Solution selling is complex and very exciting. Whether you’re selling Business Process Automation (BPA) or another form of solution, it is likely that you have a tough job that involves a great deal of complexity.
This stuff’s chess; it ain’t checkers.
There may be dozens of decision makers, and while all of them may not be required to say “Yes,” chances are that ANY of them could say “No.” You could be faced with all sorts of competing projects across the enterprise, and political and financial landscapes can change quickly.
STRONGMAN offers a compelling model and simple acronym to help you succeed in your solution selling.
I’ll spell it out and then very briefly speak to each key area.
S is for Solution
T is for Timeline
R is for Review
O is for Options
N is for Need
G is for Galvanization
M is for Money
A is for Authority
N is for Negotiation
These are critical areas to address in your sales cycle.
Whether or not the prospect fully agrees at the onset of the engagement, you need to be sober in your assessment of whether or not you have a bona fide, legitimate solution for them. Otherwise, why bother?
If the customer has a legitimate project that you are selling to, what is the exact timeline? The implementation timeline? Is there a compelling event or deadline driving this project?
Forget about entertaining and servicing a prospect that is not actually in review of the project. If they are simply in research mode (vs. review mode), I would suggest that you balance this project with more advanced-stage opportunities in your pipeline to increase your sales success.
What options exist for your customer? Chances are there are at least five options:
1. Your solution
2. Your competitor(s’) solution,
3. Build it themselves or develop it in-house
4. Do Nothing
5. Improve or upgrade their existing process (perhaps by adding resources or conducting training). You need to be able to sell against their available options, especially the option that most companies choose — which is “improve or upgrade existing processes.”
Is there a need, do you understand the need and does the customer agree with you on what their need is?
This is my favorite one. Remember, you are not in sales to entertain and serve — not completely anyway. If you are working with customers who are not returning your calls promptly, not bringing other key contacts into meetings, not exposing you to post-purchase processes or display other key indicators that they are not as active and committed to the sales process as you are, you should either gain their commitment or move on.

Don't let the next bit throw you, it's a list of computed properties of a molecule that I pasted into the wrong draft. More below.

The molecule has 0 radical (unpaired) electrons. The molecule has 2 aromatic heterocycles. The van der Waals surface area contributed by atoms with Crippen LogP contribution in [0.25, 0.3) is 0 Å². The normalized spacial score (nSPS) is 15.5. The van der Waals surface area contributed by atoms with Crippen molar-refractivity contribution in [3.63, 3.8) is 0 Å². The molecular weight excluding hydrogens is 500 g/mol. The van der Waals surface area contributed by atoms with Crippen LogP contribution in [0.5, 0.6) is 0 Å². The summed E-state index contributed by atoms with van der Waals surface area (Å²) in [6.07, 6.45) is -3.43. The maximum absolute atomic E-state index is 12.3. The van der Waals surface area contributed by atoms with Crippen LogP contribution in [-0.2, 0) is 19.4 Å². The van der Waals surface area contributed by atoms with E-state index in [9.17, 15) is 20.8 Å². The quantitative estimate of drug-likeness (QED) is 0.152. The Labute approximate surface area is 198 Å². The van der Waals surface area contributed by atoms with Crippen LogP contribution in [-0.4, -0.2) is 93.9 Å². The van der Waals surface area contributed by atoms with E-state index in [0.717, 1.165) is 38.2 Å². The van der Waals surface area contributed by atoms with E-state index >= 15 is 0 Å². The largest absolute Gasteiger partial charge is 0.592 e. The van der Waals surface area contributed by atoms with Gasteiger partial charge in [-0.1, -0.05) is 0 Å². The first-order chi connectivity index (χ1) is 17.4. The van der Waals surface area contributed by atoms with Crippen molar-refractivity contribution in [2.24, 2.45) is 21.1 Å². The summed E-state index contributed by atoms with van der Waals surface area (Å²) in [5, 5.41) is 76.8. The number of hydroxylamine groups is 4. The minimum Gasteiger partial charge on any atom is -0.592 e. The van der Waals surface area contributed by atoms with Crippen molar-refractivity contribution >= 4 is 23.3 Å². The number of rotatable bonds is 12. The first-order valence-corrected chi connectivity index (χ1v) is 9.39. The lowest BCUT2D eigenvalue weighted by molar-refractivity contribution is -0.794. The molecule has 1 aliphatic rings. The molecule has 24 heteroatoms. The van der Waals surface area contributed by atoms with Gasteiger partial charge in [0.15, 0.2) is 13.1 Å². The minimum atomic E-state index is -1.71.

If there is a project in motion, is the funding of the project pre-approved? Does that funding meet your solution’s cost and all of the related costs — such as the staff the prospect will need to devote to deploying your solution? Are you sure of the fiscal cycles? Is the funding coming from resources such as:
1. Project Budget,
2. Cap Ex (Capital Expense requiring a high level sign off),
3. Op Ex (Operating Expense)
4. Departmental Budget
And keep in mind, most companies have the ability to overspend on budgets, or borrow from other budgets, at about the same rate my wife does — which means they can do it — so don’t ever let a negotiator whittle you down solely because of a specific budget.
A Champion is one thing, an Authority is another. Is the senior executive even aware of the project? Who is the specific authority relative to: signing contracts, producing purchase orders, reviewing legal documents, developing and implementing training programs, technical review and implementations, user acceptance, etc? If you are selling solutions, you had better be exposed to a variety of individuals with legitimate authority over each one.
Many times the real selling doesn’t start until it is time to negotiate. But you want to hear the saddest piece on solution selling: The negotiation process is typically when the sales rep gives up the most concessions and it is also the point at which, in most cases, the customer has already made the decision to go forward. They’re exposing the sales rep to resources that are post-purchase resources (such as legal, technical deployment folks, training folks, purchasing people) and somehow the sales rep feels obliged to start whacking away on their own proposal. It’s insanity.
That’s STRONGMAN. I’ve used it for almost ten years in my own business and as a tool for enhanced empowered sales training. I hope you find it an effective model for your solution selling success.